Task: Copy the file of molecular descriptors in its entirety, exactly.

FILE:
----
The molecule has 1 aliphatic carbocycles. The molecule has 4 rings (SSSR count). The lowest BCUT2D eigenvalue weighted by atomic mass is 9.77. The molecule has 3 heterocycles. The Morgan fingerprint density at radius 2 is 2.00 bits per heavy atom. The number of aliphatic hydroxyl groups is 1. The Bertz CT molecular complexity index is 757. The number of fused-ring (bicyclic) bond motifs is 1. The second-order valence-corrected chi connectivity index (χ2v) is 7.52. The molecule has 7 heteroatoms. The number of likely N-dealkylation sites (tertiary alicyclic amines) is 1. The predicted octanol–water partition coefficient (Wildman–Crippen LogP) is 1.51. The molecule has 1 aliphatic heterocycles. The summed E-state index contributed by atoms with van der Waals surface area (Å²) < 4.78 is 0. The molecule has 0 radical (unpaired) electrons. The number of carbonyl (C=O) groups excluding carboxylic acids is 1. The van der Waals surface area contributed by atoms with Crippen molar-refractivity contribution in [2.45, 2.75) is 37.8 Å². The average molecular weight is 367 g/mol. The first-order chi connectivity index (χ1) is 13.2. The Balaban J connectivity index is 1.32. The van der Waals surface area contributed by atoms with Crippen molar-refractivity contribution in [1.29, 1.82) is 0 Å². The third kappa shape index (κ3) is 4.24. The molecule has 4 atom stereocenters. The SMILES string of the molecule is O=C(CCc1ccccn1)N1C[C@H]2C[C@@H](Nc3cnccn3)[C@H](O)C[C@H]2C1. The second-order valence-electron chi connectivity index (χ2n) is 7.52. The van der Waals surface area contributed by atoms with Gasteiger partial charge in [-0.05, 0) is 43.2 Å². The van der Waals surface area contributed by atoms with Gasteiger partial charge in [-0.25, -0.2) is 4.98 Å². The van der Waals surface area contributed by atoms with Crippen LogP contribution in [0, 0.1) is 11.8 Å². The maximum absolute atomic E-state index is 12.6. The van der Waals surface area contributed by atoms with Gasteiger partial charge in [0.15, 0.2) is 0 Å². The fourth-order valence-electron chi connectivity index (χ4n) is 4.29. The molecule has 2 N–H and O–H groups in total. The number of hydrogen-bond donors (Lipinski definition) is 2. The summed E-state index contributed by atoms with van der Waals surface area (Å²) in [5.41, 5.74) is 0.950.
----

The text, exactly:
The molecule has 1 aliphatic carbocycles. The molecule has 4 rings (SSSR count). The lowest BCUT2D eigenvalue weighted by atomic mass is 9.77. The molecule has 3 heterocycles. The Morgan fingerprint density at radius 2 is 2.00 bits per heavy atom. The number of aliphatic hydroxyl groups is 1. The Bertz CT molecular complexity index is 757. The number of fused-ring (bicyclic) bond motifs is 1. The second-order valence-corrected chi connectivity index (χ2v) is 7.52. The molecule has 7 heteroatoms. The number of likely N-dealkylation sites (tertiary alicyclic amines) is 1. The predicted octanol–water partition coefficient (Wildman–Crippen LogP) is 1.51. The molecule has 1 aliphatic heterocycles. The summed E-state index contributed by atoms with van der Waals surface area (Å²) < 4.78 is 0. The molecule has 0 radical (unpaired) electrons. The number of carbonyl (C=O) groups excluding carboxylic acids is 1. The van der Waals surface area contributed by atoms with Crippen molar-refractivity contribution in [2.45, 2.75) is 37.8 Å². The average molecular weight is 367 g/mol. The first-order chi connectivity index (χ1) is 13.2. The Balaban J connectivity index is 1.32. The van der Waals surface area contributed by atoms with Crippen molar-refractivity contribution in [1.29, 1.82) is 0 Å². The third kappa shape index (κ3) is 4.24. The molecule has 4 atom stereocenters. The SMILES string of the molecule is O=C(CCc1ccccn1)N1C[C@H]2C[C@@H](Nc3cnccn3)[C@H](O)C[C@H]2C1. The second-order valence-electron chi connectivity index (χ2n) is 7.52. The van der Waals surface area contributed by atoms with Gasteiger partial charge in [-0.05, 0) is 43.2 Å². The van der Waals surface area contributed by atoms with Gasteiger partial charge in [-0.25, -0.2) is 4.98 Å². The van der Waals surface area contributed by atoms with Crippen LogP contribution in [0, 0.1) is 11.8 Å². The maximum absolute atomic E-state index is 12.6. The van der Waals surface area contributed by atoms with Gasteiger partial charge in [0.15, 0.2) is 0 Å². The fourth-order valence-electron chi connectivity index (χ4n) is 4.29. The molecule has 2 N–H and O–H groups in total. The number of hydrogen-bond donors (Lipinski definition) is 2. The summed E-state index contributed by atoms with van der Waals surface area (Å²) in [5.41, 5.74) is 0.950.